Horse owners and veterinarians alike have good reason to loathe Lyme disease. In horses, its notoriously difficult to diagnose and has (or might not have) a myriad of vague (or not-so-vague) clinical signs. And those clinical signs? They often don’t appear until months following disease transmission from an infected tick.
Researchers are still working to find the most effective ways to diagnose Lyme disease. What’s more, treatment—though often eventually effective—can be expensive and time-consuming to administer. In short, it can be a confusing and costly ride for owners of affected horses.
But here’s some good news: We’ve compiled 10 resources to help you get and stay up to speed on Lyme in case you’re ever faced with an infected horse. Find more information by searching “Lyme disease” or visiting the “Lyme Disease” page on TheHorse.com.
VIDEO: I Think My Horse Has Lyme Disease: Now What? Dr. Amy Johnson of Penn Vet’s New Bolton Center offers advice on what to do (and not to do) if you suspect your horse has contracted Lyme disease. Watch Now
ARTICLE: Does a Canine Lyme Vaccine Elicit a Response in Horses? We have at our disposal vaccines designed specifically for horses to help prevent many common ailments, from West Nile virus and Eastern equine encephalitis to strangles and influenza. But one equine vaccine that remains elusive is that against Lyme disease. There is, however, a canine vaccine that many veterinarians use off-label for horses in Lyme-endemic areas. But to date, there have been no studies evaluating this product’s impact on horses’ humoral (blood) immune responses. So, researchers recently evaluated how 42 healthy horses’ bodies reacted after being vaccinated with the canine product. Read More
ARTICLE: Advancements in Equine Lyme Disease Testing An accurate diagnosis is key to implementing a successful treatment plan for any condition. But for many years, veterinarians were faced with subpar testing options when it came to diagnosing Lyme disease in horses. Recently, however, researchers have developed several new diagnostic options that are proving beneficial for diagnosing this tick-borne disease. Read More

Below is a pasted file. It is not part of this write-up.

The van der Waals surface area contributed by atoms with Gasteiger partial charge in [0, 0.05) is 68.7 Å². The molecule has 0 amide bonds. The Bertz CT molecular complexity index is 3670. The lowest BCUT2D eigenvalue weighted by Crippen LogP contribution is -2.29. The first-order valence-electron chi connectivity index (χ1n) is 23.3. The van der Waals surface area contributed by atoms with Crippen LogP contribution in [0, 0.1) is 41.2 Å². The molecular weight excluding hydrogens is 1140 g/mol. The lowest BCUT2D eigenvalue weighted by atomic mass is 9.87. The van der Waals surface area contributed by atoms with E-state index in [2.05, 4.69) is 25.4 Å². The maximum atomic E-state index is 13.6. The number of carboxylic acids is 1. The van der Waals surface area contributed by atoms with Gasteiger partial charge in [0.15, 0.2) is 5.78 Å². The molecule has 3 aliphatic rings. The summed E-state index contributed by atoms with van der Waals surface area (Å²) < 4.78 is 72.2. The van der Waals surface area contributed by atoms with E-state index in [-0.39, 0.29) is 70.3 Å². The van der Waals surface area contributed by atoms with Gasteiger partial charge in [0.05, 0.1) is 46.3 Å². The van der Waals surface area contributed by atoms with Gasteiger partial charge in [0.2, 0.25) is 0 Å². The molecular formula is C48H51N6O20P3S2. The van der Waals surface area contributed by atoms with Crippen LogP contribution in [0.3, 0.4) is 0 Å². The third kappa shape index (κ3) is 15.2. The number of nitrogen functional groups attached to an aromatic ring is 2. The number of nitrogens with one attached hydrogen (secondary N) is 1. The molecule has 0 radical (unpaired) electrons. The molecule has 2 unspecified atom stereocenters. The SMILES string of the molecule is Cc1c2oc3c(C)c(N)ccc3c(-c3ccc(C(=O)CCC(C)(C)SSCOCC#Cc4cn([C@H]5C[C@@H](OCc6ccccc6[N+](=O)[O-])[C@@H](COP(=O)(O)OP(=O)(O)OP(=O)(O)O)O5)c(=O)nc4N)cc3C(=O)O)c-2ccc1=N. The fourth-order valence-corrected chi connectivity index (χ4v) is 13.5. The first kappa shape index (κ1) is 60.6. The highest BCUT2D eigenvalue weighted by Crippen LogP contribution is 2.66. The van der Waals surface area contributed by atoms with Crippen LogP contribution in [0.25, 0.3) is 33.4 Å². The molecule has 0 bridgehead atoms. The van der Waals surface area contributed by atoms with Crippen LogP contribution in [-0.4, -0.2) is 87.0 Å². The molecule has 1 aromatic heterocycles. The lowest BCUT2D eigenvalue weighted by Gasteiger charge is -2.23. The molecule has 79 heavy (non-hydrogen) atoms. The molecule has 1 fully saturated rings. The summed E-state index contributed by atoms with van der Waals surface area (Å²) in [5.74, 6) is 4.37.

ARTICLE: Getting to the Bottom of Equine Lyme Neuroborreliosis Equine Lyme disease can be challenge for veterinarians to diagnose, not only because of its variable clinical signs, but also because not all “infected” animals develop disease. Even more challenging is Lyme neuroborreliosis (NB), which occurs when the causative agent—Borrelia burgdorferi—infects horses’ nervous tissue. Not every horse infected with B. burgdorferi will develop NB; many horses show no signs of disease. And, even if they do, there’s no reliable way to diagnose it. Read More
ARTICLE: Diagnosing Lyme Neuroborreliosis in Horses is Difficult Most horses in the Mid-Atlantic region show evidence of exposure to B. burgdorferi, the bacterium that causes Lyme disease. Most exposed horses don’t develop clinical signs of disease. However, a small number of infected horses will develop disease of the nervous system, termed Lyme neuroborreliosis. Diagnosis of equine Lyme neuroborreliosis is often elusive and the disease provokes more questions than answers: What signs do horses with Lyme disease show? What test can be used to diagnose the disease? How should test results be interpreted? Read More
FARM CALL: Is My Horse a Tick Magnet? I have two geldings, a dark bay and a chestnut, that were turned out together for about two months. When I brought them back to the barn, the dark bay was covered in what seemed like hundreds of deer ticks. The chestnut maybe had five ticks. Why would there be such a difference in tick numbers if they were in the same pasture? Read the Answer
ARTICLE: Tick-Borne Disease: Tremendously Tricky in Horses If the sight of a tick makes your skin crawl—even if it’s not crawling on your skin— you’re not alone. That feeling is founded on more than a natural aversion to arachnids; diseases transmitted by ticks can pose a real health threat. With Centers for Disease Control and Prevention maps outlining tick ranges throughout most the United States, it’s important we brush up on our understanding of tick-borne diseases. In this article we’ll look at the three that pose the biggest risk to horses: Lyme disease, anaplasmosis, and piroplasmosis. Read More
ARTICLE: Testing for EPM, Lyme, and Other Equine Neurologic Diseases A neurology specialist reviews the confusing landscape of laboratory diagnostics for neurologic disease in live horses. Read More